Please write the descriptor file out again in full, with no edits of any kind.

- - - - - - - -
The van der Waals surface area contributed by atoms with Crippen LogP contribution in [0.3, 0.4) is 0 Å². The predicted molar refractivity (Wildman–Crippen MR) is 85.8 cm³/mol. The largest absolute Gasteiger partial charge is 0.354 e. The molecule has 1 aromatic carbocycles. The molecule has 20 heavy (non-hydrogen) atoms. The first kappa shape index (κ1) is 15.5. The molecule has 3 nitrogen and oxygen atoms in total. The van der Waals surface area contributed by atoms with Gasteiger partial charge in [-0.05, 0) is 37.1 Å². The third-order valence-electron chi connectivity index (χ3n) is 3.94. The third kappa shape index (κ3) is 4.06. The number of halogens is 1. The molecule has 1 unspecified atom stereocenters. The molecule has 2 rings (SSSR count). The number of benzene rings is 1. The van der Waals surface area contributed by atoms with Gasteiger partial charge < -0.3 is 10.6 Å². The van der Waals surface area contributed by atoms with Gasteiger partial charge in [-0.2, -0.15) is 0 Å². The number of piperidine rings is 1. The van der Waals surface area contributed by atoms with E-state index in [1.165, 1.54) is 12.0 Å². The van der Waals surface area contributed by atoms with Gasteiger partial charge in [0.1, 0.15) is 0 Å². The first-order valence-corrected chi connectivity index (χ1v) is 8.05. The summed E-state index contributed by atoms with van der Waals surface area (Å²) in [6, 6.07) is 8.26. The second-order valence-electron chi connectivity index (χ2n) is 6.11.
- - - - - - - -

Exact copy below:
The van der Waals surface area contributed by atoms with Crippen LogP contribution in [0.3, 0.4) is 0 Å². The predicted molar refractivity (Wildman–Crippen MR) is 85.8 cm³/mol. The largest absolute Gasteiger partial charge is 0.354 e. The molecule has 1 aromatic carbocycles. The molecule has 20 heavy (non-hydrogen) atoms. The first kappa shape index (κ1) is 15.5. The molecule has 3 nitrogen and oxygen atoms in total. The van der Waals surface area contributed by atoms with Gasteiger partial charge in [-0.05, 0) is 37.1 Å². The third-order valence-electron chi connectivity index (χ3n) is 3.94. The third kappa shape index (κ3) is 4.06. The number of halogens is 1. The molecule has 1 unspecified atom stereocenters. The molecule has 2 rings (SSSR count). The number of benzene rings is 1. The van der Waals surface area contributed by atoms with Gasteiger partial charge < -0.3 is 10.6 Å². The van der Waals surface area contributed by atoms with Gasteiger partial charge in [-0.2, -0.15) is 0 Å². The number of piperidine rings is 1. The van der Waals surface area contributed by atoms with E-state index in [1.165, 1.54) is 12.0 Å². The van der Waals surface area contributed by atoms with Gasteiger partial charge in [0.1, 0.15) is 0 Å². The first-order valence-corrected chi connectivity index (χ1v) is 8.05. The summed E-state index contributed by atoms with van der Waals surface area (Å²) in [6, 6.07) is 8.26. The second-order valence-electron chi connectivity index (χ2n) is 6.11.